In vivo apparent affinity and efficacy estimates for μ opiates in a rat tail-withdrawal assay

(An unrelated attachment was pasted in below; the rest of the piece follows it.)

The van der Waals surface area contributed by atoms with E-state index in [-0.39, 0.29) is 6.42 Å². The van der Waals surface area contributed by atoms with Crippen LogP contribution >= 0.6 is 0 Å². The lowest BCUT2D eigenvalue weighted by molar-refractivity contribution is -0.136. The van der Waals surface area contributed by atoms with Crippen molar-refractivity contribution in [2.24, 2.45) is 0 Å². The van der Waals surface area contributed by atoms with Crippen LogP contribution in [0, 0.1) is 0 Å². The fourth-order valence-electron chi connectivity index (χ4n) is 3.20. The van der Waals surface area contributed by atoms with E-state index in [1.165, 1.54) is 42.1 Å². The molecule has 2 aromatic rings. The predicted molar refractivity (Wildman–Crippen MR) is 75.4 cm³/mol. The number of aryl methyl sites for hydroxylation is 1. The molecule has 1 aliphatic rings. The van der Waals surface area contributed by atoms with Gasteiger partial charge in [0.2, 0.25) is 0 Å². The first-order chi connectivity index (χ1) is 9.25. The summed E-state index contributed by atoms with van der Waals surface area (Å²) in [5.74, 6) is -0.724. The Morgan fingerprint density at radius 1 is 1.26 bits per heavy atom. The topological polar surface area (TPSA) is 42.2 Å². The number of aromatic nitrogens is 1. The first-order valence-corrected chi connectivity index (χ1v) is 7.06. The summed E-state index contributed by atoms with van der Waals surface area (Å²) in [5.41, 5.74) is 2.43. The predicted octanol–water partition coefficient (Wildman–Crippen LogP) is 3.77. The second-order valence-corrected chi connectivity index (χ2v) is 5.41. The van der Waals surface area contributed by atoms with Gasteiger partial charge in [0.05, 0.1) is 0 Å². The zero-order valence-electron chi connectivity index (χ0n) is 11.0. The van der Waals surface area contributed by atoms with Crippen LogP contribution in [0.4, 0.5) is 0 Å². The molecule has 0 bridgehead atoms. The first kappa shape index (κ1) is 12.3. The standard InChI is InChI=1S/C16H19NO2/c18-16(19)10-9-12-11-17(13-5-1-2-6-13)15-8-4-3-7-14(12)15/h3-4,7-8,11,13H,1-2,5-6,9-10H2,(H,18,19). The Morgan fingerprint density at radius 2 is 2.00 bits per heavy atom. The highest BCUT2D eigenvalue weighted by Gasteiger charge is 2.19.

Experiments in a rat tail-withdrawal assay tested the hypothesis that the magnitude and pattern of antagonism of μ opiate agonists by the insurmountable μ opioid antagonist clocinnamox are inversely related to agonist efficacy. In addition, these experiments examined whether this antagonism could be quantified to yield apparent affinity and efficacy estimates for the pharmacological characterization of five opiate agonists. Etonitazene, etorphine, morphine, buprenorphine, and GPA 1657 produced dose-dependent increases in tail-withdrawal latency until 100% maximum possible effect (%MPE) was obtained. Morphine required a higher dose of clocinnamox for a 50% reduction in maximal antinociceptive effect than did buprenorphine or GPA 1657. In contrast, no dose of clocinnamox tested decreased the%MPE for etonitazene or etorphine. These data suggest a rank order of relative efficacy of etonitazene ≥ etorphine > morphine ≥ GPA 1657 ≥ buprenorphine. Similarly, numerical analysis of these data yielded the following apparent affinity and efficacy estimates: etonitazene (0.38 mg/kg, 128); etorphine (0.68 mg/kg, 125); morphine (50 mg/kg, 38), GPA 1657 (6.6, 39); and buprenorphine (0.042 mg/kg, 2.2). These data illustrate that in vivo affinity and efficacy estimates for a number of agonists are remarkably similar across different methods of analysis and are useful for drug classification.
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